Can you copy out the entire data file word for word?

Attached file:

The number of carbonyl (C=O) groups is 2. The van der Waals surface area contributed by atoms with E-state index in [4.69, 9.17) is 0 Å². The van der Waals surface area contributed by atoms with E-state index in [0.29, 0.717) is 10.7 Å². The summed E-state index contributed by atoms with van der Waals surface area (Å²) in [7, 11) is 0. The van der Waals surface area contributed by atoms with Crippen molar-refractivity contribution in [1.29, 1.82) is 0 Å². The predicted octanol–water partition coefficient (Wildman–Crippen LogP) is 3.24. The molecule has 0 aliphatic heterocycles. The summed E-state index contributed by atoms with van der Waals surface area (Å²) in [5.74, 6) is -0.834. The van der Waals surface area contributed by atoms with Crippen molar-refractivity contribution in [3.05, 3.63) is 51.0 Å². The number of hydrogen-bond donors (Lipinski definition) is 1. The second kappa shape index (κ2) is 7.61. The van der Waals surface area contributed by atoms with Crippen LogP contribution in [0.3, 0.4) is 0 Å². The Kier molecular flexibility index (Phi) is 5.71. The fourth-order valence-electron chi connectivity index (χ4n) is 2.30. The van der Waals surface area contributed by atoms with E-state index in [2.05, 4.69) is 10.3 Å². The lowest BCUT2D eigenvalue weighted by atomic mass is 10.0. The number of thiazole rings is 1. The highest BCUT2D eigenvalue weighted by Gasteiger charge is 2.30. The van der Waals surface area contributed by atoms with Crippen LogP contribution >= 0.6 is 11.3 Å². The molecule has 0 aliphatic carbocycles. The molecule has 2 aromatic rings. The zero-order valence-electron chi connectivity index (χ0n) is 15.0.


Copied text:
The number of carbonyl (C=O) groups is 2. The van der Waals surface area contributed by atoms with E-state index in [4.69, 9.17) is 0 Å². The van der Waals surface area contributed by atoms with E-state index in [0.29, 0.717) is 10.7 Å². The summed E-state index contributed by atoms with van der Waals surface area (Å²) in [7, 11) is 0. The van der Waals surface area contributed by atoms with Crippen molar-refractivity contribution in [1.29, 1.82) is 0 Å². The predicted octanol–water partition coefficient (Wildman–Crippen LogP) is 3.24. The molecule has 0 aliphatic heterocycles. The summed E-state index contributed by atoms with van der Waals surface area (Å²) in [5.74, 6) is -0.834. The van der Waals surface area contributed by atoms with Crippen molar-refractivity contribution in [3.05, 3.63) is 51.0 Å². The number of hydrogen-bond donors (Lipinski definition) is 1. The second kappa shape index (κ2) is 7.61. The van der Waals surface area contributed by atoms with Crippen LogP contribution in [0.3, 0.4) is 0 Å². The Kier molecular flexibility index (Phi) is 5.71. The fourth-order valence-electron chi connectivity index (χ4n) is 2.30. The van der Waals surface area contributed by atoms with E-state index in [2.05, 4.69) is 10.3 Å². The lowest BCUT2D eigenvalue weighted by atomic mass is 10.0. The number of thiazole rings is 1. The highest BCUT2D eigenvalue weighted by Gasteiger charge is 2.30. The van der Waals surface area contributed by atoms with Crippen LogP contribution >= 0.6 is 11.3 Å². The molecule has 0 aliphatic carbocycles. The molecule has 2 aromatic rings. The zero-order valence-electron chi connectivity index (χ0n) is 15.0.